GRate: Collaborative Research - Response of the Greenland Ice Sheet to ocean and atmosphere forcing in a changing Arctic system - integrating data and modeling to quantify rates of change

Lead PI: Nicolas E. Young , Dr. Joerg Michael Schaefer , Margie Turrin

Unit Affiliation: Geochemistry, Lamont-Doherty Earth Observatory (LDEO)

Unit Affiliation: Marine and Polar Geophysics, Lamont-Doherty Earth Observatory (LDEO)

September 2021 - August 2025
Active
Arctic ; Greenland
Project Type: Research

DESCRIPTION:

The GRate project is funded by the  National Science Foundation and led by Jason Briner @ University at Buffalo in collaboration with a team of science experts from multiple disciplines and academic institutions. The project grew from the earlier "Snow on Ice" initiative that focused on the fluctuations of the Greenland ice sheet throughout the holocene, focusing on SW Greenland. GRate will expand that work, further exploring Greenland's ice sheet stability through the linked systems of ocean, ice and atmospheric conditions using paleoclimate proxies and infusing these into an updated Greenland wide ice sheet model.

This page provides a summary of the project. The complete information is available on the GRate project website


Reconstructing Greenland’s Ice Margin is done through radiocarbon dating sediment samples cored from pro-glacial lakes (lakes created along the ice sheet margin from glacial meltwater) to track ice sheet retreat and expansion. Quartz rock samples are collected for cosmogenic nuclide analysis from both free standing glacial erratics and rows of rocky moraines deposited along the ice sheet margin. Paired analysis of a suite of different isotopes (14C, 10Be,  26Al and 36Cl) are used to reconstruct the history of the ice sheet margin over the past 20,000 years. Both sediment and rock samples are used to constrain Greenland’s minimal Holocene ice edge. (Jason P. Briner, U@B, PI, Nicolás Young, LDEO, PI, Joerg Schaefer, LDEO, PI)A picture containing sky, outdoor, rock, mountain

Description automatically generated

Image: Quartz sample are collected from a glacial erratic deposited on the landscape as the ice sheet retreated for paired radioactive isotope analysis. The surface exposure dating is correlated with the ages from the lake sediment cores, applying a second independent method of dating Greenland’s ice sheet extent.

Hydroclimate data is calculated from hydrogen isotopes extracted from the water in lake sediment cores and leaf waxes from local plant cover using stable hydrocarbon chains. Precipitation isotopes reflect moisture sources, with lake water isotopes reflecting seasonality through their inflow and evaporation. Thousands of years after the leaf waxes are blown into the lake their hydrocarbon chains remain unchanged and can be used as a proxy for paleoclimate.(Elizabeth Thomas, U@B, PI)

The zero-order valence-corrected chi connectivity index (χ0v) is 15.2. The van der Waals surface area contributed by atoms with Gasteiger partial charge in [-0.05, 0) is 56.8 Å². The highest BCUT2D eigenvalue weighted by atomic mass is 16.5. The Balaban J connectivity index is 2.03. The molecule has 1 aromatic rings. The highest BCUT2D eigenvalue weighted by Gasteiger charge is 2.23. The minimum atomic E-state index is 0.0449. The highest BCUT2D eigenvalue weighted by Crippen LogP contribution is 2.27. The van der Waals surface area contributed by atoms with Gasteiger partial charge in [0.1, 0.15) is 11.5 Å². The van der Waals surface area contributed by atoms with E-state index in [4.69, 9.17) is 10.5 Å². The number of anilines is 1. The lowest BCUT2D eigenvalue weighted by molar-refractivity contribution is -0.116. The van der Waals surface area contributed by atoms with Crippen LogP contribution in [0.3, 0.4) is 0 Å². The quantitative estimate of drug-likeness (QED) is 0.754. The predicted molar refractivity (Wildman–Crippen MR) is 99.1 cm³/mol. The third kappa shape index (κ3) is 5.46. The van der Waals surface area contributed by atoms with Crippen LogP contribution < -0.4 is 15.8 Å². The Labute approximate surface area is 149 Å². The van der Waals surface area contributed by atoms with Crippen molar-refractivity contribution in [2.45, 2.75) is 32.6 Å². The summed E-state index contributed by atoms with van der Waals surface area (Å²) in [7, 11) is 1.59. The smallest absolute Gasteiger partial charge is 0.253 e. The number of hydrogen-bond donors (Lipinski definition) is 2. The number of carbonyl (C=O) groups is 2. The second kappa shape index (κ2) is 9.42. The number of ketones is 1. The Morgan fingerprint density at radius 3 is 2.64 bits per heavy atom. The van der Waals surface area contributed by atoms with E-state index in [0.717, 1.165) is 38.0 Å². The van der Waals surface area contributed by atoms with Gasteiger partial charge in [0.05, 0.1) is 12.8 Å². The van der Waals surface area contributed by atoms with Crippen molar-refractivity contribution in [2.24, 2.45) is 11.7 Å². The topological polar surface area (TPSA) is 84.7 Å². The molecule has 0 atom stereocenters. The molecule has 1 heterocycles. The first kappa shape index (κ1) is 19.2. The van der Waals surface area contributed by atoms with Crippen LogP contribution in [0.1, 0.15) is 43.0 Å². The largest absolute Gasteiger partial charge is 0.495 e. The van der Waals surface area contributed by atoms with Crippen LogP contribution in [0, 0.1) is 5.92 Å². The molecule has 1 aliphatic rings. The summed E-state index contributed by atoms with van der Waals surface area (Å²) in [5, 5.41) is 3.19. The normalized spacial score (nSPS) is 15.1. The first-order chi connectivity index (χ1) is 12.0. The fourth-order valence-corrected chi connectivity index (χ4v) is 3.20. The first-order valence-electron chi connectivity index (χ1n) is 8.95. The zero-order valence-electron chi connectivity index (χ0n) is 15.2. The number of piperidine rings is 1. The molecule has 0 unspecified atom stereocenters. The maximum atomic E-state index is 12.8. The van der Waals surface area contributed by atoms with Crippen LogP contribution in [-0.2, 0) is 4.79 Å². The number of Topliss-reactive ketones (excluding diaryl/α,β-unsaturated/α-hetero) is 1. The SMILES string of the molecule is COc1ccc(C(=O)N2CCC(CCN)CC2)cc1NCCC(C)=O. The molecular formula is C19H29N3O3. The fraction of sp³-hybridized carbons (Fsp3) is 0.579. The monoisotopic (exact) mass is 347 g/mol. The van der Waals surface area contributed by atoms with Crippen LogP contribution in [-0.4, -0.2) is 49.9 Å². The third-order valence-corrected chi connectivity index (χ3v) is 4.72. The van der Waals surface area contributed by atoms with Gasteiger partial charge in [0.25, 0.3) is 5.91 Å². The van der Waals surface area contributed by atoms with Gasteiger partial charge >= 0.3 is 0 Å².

Image: Samples prepared and ready to be run through the isotope ratio mass spectrometer to establish a hydrogen isotope ratio. In the lab solvent is pumped through the mud to release the waxes, the sample is then purified and analyzed for the hydrogen isotopes of the leaf waxes. These are used to reconstruction a picture of paleo-climate temperature and moisture balance in the Holocene. (photo D.Levere University at Buffalo)

Arctic dinocysts assemblages are analyzed as a proxy for sea ice cover along Greenland's coast. Dinocysts are dormant zygotes of dinoflagellates, small plankton, that in the Arctic can be used as paleoclimate markers of past sea ice cover, water temperature and salinity. Through collecting ocean sediment cores in targeted areas along the Greenland coast the dynocyst assemblages can provide temperature and ice data for the area. (Anne de Vernal, GEOTOP Montreal, PI)

Greenland Ice Core and Pollen Data extended through the Holocene is used to reconstruct the surface temperature and ice accumulation. Large proxy data assemblages have been used to provide to provide boundary conditions tol guide the ice sheet modelers. (Greg Hakim, U Washington, PI, Eric Steig, U Washington, PI)

Modeling efforts will continue to integrate observational ice surface data and improved Greenland bed topography data into both expanded regional models and the Greenland-wide Ice Sheet System Model (ISSM) to continue to move this powerful model into more recent Geologic history. The models developed in our prior ARCSS project, Snow on Ice, focused on the SW geographic region of Greenland over the last 8000 years in the Holocene. The GRate project will expand the modeling to look at change across the broader Greenland Ice Sheet over this same period. (Jesse Johnson, Montana, PI, Mathieu Morlighem, Dartmouth, PI, Eric Larour, JPL, PI, Josh Cuzzone, JPL, PI)


Education & Outreach efforts are focused on building diverse pathways into the Geosciences. We created a set of science trading cards that focused on our Early Career Scientists and bringing them to life as 'superheroes' with cool tools that enabled the super powers they use to uncover new scientific insights. Created by scientist and artist Jeremy Stock, these incredible superheroes together focus on ‘system science’ as they uncover new findings about past climate, that when matched to the present help us build models about the future. Educators will find out NGSS aligned instructional materials that address the question ‘How do we know about the past?’ as they explore the use of ‘science proxies’. Each superhero scientist has a set of activities and supports that help you bring their science story to life in the classroom in an engaging and personal way! 

Image: An example of Science Superhero cards of some of our amazing scientists. Full sets of Middle School and High School curriculum that explore "How do we know about the past?" can be downloaded. The full project website is here.